Thursday, December 29, 2011

A Year With Thomas Merton - December 28

The Sense of a Journey Ended

After None--in the pretty pine wood of young pines by Saint Teresa's field (I still call it St. Teresa's wood)--where I have gone many times a week for four years, especially four summers, since 1957. The time has come for a kind of summing up of all this silence and sunlight and of those similar afternoons. Attached and at peace in this wood because it knows me so well now and I have no house there and nothing has ever been said or declared to indicate that I was there always. Nothing said it was "my place."

There I discovered Paraguay and for a while this wood was Paraguay (1957). I read a thing of Kierkegaard with a lovely paragraph on solitude--a bit of Henry Miller on Big Sur (in another place), much Suzuki, Vinoba Bhave. It is an oriental wood. I taught Nels Richardson (Frater Aelred) a little yoga there, walked and planned with Dom Gregorio anxiously there. There walked one afternoon after discovering some lyrics in the I Ching. Read The Leopard and Ungaretti there. Above all prayed and meditated there and will again.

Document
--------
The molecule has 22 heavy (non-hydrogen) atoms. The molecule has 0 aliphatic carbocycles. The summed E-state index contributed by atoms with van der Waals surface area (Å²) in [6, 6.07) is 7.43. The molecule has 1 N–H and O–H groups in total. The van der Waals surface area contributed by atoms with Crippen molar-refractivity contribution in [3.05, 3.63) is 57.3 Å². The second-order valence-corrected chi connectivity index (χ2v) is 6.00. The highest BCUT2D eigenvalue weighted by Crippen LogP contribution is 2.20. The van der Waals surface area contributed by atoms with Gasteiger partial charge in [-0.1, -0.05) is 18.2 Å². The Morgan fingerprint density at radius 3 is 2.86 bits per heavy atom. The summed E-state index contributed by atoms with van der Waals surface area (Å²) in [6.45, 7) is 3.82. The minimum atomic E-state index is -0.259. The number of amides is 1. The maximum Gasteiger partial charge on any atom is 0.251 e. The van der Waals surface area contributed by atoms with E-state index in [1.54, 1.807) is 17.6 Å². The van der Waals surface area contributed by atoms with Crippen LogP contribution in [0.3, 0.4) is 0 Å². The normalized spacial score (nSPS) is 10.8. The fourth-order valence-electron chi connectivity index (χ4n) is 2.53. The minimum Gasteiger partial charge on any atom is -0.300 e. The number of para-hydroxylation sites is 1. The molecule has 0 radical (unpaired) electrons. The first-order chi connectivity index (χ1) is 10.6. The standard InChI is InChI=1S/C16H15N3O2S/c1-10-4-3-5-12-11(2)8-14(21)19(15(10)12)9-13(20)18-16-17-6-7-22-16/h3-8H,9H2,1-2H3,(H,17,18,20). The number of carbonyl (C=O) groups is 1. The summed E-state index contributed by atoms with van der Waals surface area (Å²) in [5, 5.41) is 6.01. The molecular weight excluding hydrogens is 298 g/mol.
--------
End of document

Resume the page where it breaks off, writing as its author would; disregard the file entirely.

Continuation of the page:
St. Mary of Carmel after Vespers is tremendous: with the tall pines, the silence, the moon and stars above the pines as dark falls, the patterns of shadows, the vast valley and hills: everything speaks of a more mature and complete solitude. The pines are tall and not low. There is frankly a house, demanding not attachment but responsibility. A silence for dedication and not escape. Lit candles in the dusk. "This is my resting place forever"--the sense of a journey ended, of wandering at an end. The first time in my life I ever really felt I had come home and my waiting and looking were ended.

December 26, 1960, IV.79-80

1 comment:

  1. I've felt this way about a place or two in my life. The photo is one taken when a friend told me to go outside and look at the sunrise, and I caught the moment right outside and back of my apartment. TTG